1. Hydration with salt
You should drink at least 500 ml 2 hours prior to training. This ensures you have enough in your system before starting. Drink at regular intervals during training, before you're thirsty. Then drink 500 ml for every pound of weight lost as sweat during training. Or if you haven't weighed yourself, use the colour of your urine as a guide.
It shouldn't smell too bad and be a light straw, almost clear, colour. If it stinks and is a darker yellow, you need to drink more water. Hydration is something that needs to happen all day long, not just when you train. A personal habit that has helped me is drinking between 500 - 750 ml when I wake up every morning. Then keep hydrated from there.
As for adding salt to your water, read the article '7 nutrition principles for jiu jitsu and life' for more detail. In summary, adding a pinch of pink salt to each 500 ml of water you drink will help rehydrate you and replace lost minerals.
2. Getting enough protein
3. Good nutrition, especially post training
This has particular relevance post training. We all love a beer and a burger after training from time to time. Yet, its not going to be the best recovery strategy long term.
Make sure you have a solid meal covering all macro nutrients 1 to 2 hours post training. Plus, you should aim to eat between 0.7g to 3.0g of carbohydrates per KG of bodyweight in the 4 to 6 hour window after training. This will replenish your glycogen levels. Again refer to '7 nutrition principles for training and life' for tips on good nutrition.
If you have another training session the same day or within 12 hours, you may want to refuel immediately after training. This will help speed up the process of replenishing of glycogen.
Supplement companies will have you thinking that there is an 'anabolic window'. Its a bit of a myth. Get the right amount of protein in 24 hours. Eat a solid meal 1 to 2 hours post training. 0.7g to 3.0g of carbs per KG of bodyweight in the 4 to 6 hours after training. That should have you covered. Anything in addition to this, you're talking about marginal gains.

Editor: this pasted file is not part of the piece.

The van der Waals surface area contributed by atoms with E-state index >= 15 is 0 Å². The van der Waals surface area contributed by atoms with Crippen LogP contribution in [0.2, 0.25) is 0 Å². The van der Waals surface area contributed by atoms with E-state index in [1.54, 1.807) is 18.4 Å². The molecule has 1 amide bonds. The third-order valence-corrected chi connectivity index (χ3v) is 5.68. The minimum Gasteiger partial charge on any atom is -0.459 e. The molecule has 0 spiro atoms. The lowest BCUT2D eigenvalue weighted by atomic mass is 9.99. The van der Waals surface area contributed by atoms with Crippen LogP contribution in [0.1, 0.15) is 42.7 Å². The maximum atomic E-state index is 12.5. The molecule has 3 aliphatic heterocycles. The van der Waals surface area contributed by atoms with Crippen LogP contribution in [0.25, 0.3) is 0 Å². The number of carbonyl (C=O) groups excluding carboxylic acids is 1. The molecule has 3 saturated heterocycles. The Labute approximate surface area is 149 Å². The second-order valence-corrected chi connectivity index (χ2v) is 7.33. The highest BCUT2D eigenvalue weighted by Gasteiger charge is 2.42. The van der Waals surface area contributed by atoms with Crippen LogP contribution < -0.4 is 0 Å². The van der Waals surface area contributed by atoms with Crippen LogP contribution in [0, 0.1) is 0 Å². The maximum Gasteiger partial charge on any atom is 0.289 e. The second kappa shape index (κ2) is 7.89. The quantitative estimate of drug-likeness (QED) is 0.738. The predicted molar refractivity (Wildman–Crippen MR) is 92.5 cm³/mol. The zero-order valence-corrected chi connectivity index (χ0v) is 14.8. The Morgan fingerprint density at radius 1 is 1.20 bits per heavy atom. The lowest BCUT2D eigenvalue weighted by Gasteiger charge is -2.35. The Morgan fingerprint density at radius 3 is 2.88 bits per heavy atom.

How important is sleep to recovery? Research on sleep and recovery and performance is a little sparse. Yet, we can look at it from a different angle. Sleep plays a big role in the release of growth hormone and can be hinder by sleep deprivation. Growth hormone, amongst other things, regulates muscle growth. Muscle growth is needed to repair damage done from training, even if not trying to add mass. Sleep deprivation can raise perceived levels of stress and anxiety. Stress levels are an indicator of over training, so adding more stress is going to push you closer to over training. Sleep deprivation was also shown to increase cortisol levels 1 hour after training. Raised cortisol, not only an indicator of stress, inhibits the production of hormone production. Hormones play a huge role in how we feel and perform.
Then the good old intuitive indicator, we all know how much better we feel after a good nights sleep. So, I feel its fair to conclude, even if more direct research is needed, sleep plays a key role in your recovery.
If you're not already optimising your sleep, then you should be. How?